National Humanities Alliance Blog

Introducing the Publishing and the Publicly Engaged Humanities Working Group


NEH Grant Release: July 2020

On July 28, the National Endowment for the Humanities (NEH) released $30 million in funding for 238 humanities projects. This was the final grant release for FY 20 and came shortly on the heels of the release of NEH CARES grants in June.


Virtual Briefing: Humanities Organizations and the COVID-19 Pandemic

On Wednesday, June 24, the National Humanities Alliance hosted a virtual briefing aimed at educating our members and congressional staffers on how humanities organizations are adapting to serve their communities throughout the COVID-19 pandemic. I was joined in conversation by Vivé Griffith, director of outreach and engagement for The Clemente Course in the Humanities, and Katie Ringsmuth, project director and lead historian of the NN Cannery History Project. For both organizations, the difficulties of the past few months have emphasized what they already knew to be true: that the humanities have a significant role to play in bolstering community life and lending historical perspective. Though cultural organizations throughout the United States are struggling with the pandemic’s economic impact, they have a vital role in supporting us through the months to come.


House Appropriations Bills Include Increases for the Humanities

The House appropriations subcommittees have been releasing their FY 2021 draft bills over the past week and several have now passed out of the full appropriations committee. We have been pleased to see proposed increases for all of our priorities in these bills. The Interior, Environment, and Related Agencies bill included $170 million for the NEH, matching our request for a $7.75 million increase. The bill passed the full committee on a party-line vote of 30-19.


Take Action to Reverse ICE’s Decision on International Students!

This past spring, when universities were shutting down to prevent the spread of the coronavirus, ICE issued a temporary exemption, which allowed nonimmigrant international students to stay in the U.S. while their classes went virtual. On July 6, ICE issued a decision that would end temporary visa exemptions for immigrant students whose upcoming coursework will be entirely online.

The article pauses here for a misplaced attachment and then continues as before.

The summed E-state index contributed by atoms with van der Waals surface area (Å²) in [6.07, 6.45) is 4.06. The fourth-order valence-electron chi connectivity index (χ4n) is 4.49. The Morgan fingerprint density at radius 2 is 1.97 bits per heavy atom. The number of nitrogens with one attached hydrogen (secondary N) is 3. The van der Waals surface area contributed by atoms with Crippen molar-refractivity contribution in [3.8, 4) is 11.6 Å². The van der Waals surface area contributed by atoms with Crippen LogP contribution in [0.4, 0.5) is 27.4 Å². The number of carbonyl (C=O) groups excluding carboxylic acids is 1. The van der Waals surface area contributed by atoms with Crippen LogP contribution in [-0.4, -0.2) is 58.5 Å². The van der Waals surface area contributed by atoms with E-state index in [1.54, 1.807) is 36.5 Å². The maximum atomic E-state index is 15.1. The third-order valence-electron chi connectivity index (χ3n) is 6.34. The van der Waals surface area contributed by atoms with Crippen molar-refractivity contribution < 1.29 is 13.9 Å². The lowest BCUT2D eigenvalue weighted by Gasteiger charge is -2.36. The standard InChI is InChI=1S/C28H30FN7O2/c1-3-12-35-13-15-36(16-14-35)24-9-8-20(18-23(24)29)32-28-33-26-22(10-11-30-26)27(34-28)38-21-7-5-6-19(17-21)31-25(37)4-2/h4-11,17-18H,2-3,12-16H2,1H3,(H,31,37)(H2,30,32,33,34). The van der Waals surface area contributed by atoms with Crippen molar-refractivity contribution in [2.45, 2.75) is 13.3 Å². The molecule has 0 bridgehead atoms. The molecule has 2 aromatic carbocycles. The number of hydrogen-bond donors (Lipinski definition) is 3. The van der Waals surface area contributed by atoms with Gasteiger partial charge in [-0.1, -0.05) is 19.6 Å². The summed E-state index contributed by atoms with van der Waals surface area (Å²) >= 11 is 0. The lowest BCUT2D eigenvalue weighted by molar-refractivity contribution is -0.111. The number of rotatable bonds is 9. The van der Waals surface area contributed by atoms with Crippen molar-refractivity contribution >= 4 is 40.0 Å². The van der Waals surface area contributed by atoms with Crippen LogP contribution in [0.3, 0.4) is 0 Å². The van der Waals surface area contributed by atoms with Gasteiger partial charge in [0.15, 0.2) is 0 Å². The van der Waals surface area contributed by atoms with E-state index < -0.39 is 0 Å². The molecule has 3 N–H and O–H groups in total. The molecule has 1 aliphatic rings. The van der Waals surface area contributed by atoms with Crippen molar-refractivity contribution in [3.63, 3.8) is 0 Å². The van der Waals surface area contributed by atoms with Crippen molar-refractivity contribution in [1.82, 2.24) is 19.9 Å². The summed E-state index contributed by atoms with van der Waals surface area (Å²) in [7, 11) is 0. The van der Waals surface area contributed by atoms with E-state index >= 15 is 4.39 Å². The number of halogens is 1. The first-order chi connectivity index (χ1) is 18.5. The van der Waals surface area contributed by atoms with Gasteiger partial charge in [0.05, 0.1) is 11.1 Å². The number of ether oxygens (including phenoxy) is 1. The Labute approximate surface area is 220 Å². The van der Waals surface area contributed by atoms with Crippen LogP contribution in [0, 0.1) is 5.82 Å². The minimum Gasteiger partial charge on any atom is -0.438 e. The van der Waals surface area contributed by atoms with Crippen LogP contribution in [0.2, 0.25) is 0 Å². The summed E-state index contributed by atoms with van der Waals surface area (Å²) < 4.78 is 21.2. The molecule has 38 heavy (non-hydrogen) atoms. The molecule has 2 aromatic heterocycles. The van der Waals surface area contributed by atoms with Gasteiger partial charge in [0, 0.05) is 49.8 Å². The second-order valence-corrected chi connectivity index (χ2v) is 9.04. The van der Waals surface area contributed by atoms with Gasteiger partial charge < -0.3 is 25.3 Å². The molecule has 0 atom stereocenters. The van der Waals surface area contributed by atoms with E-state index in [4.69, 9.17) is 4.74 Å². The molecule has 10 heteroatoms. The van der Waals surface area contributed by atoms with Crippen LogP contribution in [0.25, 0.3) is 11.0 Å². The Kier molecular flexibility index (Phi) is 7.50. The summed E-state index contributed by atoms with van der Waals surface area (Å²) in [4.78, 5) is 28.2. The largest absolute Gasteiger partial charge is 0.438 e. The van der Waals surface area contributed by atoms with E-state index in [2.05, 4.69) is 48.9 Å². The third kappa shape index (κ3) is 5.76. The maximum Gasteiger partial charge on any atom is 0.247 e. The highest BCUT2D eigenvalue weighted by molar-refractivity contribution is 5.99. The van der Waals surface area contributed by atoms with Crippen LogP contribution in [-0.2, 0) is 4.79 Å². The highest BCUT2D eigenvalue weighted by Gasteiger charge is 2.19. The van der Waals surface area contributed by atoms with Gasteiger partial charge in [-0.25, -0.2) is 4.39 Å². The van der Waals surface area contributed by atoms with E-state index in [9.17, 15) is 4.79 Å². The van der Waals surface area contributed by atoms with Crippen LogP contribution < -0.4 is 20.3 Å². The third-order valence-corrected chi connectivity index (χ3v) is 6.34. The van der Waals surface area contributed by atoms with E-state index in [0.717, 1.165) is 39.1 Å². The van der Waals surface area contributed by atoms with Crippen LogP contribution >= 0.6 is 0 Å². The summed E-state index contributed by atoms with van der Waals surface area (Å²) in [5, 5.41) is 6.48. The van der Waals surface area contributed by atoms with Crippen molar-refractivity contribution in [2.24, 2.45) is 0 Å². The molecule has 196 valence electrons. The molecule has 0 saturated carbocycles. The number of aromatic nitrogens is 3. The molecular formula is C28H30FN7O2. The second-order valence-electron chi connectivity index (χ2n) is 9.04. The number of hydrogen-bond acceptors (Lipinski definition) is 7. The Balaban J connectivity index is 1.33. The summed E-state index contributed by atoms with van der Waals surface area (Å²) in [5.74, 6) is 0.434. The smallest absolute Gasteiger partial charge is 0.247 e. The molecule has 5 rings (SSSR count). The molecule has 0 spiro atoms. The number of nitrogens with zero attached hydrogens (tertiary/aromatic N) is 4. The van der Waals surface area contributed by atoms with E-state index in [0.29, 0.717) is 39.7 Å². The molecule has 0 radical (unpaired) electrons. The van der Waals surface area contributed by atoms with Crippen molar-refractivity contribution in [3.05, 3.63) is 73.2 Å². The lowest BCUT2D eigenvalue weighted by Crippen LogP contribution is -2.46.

2020 National Humanities Conference Cancellation

Today, we announced that the 2020 National Humanities conference has been cancelled due to the COVID-19 pandemic. Below, you can find the full text of the letter that was sent to all of our member organizations and grassroots advocates.


Introducing the Humanities for All Blog

In building and promoting Humanities for All, we've had a unique opportunity to reflect on public engagement. We have learned from all who are involved in publicly engaged humanities work, and shared their voices in profiles of their work and in essays that consider trends in the field. Expanding upon this work, we are delighted to announce the launch of the Humanities for All blog, which invites others to reflect in their own words on their work and promising models and trends in the field.


Virtual Briefing: Local Cultural Organizations and the COVID-19 Pandemic

In early April, we launched a survey that asked humanities organizations to share the challenges they are facing due to the COVID-19 pandemic. Museums, historic sites, and historical societies told us that closing their doors and canceling major events has led to major financial stress, leading them to face lay-offs and the possibility that they won’t survive as organizations.


FY 2021 Dear Colleague Letter Successes

Each year, a key part of the appropriations process is Dear Colleague Letters. These letters, circulated each March, are written to request a certain amount of appropriations funding for agencies and policy priorities. The letters then receive sign ons from Members of Congress who wish to add their support to specific funding requests.


Career Counseling for Humanities Majors: Navigating Ambiguity

Our recent Humanities Recruitment Survey (HRS) revealed a consensus among faculty and administrators across institution types that “student concerns about job prospects” is the most influential challenge to attracting undergraduates to the humanities. Over the past year, we’ve been updating the career outcomes data in our Study the Humanities toolkit and collecting effective strategies for articulating career pathways for humanities students. Anticipating that student anxieties will weigh even heavier amidst the economic fallout of the pandemic, we’ve been reaching out to leaders in this field to understand how they are adapting. Kirstin Wilcox, founding director of the University of Illinois’ Humanities Professional Resource Center (HPRC), offered her take.